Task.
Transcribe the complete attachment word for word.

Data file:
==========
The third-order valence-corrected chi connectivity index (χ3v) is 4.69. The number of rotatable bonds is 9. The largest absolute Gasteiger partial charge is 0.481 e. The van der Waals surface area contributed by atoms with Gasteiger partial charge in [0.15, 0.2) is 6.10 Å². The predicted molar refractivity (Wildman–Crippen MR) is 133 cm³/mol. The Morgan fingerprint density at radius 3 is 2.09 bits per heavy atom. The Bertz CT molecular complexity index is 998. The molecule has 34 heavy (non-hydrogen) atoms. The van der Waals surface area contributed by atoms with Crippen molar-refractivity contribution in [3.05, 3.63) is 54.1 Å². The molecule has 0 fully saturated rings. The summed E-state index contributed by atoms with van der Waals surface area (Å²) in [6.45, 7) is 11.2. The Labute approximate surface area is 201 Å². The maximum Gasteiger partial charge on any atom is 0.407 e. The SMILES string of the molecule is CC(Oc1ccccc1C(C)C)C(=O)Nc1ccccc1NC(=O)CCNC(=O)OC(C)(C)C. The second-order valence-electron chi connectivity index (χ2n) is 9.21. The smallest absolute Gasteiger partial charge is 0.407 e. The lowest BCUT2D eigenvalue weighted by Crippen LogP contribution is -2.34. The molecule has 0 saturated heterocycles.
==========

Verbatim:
The third-order valence-corrected chi connectivity index (χ3v) is 4.69. The number of rotatable bonds is 9. The largest absolute Gasteiger partial charge is 0.481 e. The van der Waals surface area contributed by atoms with Gasteiger partial charge in [0.15, 0.2) is 6.10 Å². The predicted molar refractivity (Wildman–Crippen MR) is 133 cm³/mol. The Morgan fingerprint density at radius 3 is 2.09 bits per heavy atom. The Bertz CT molecular complexity index is 998. The molecule has 34 heavy (non-hydrogen) atoms. The van der Waals surface area contributed by atoms with Crippen molar-refractivity contribution in [3.05, 3.63) is 54.1 Å². The molecule has 0 fully saturated rings. The summed E-state index contributed by atoms with van der Waals surface area (Å²) in [6.45, 7) is 11.2. The Labute approximate surface area is 201 Å². The maximum Gasteiger partial charge on any atom is 0.407 e. The SMILES string of the molecule is CC(Oc1ccccc1C(C)C)C(=O)Nc1ccccc1NC(=O)CCNC(=O)OC(C)(C)C. The second-order valence-electron chi connectivity index (χ2n) is 9.21. The smallest absolute Gasteiger partial charge is 0.407 e. The lowest BCUT2D eigenvalue weighted by Crippen LogP contribution is -2.34. The molecule has 0 saturated heterocycles.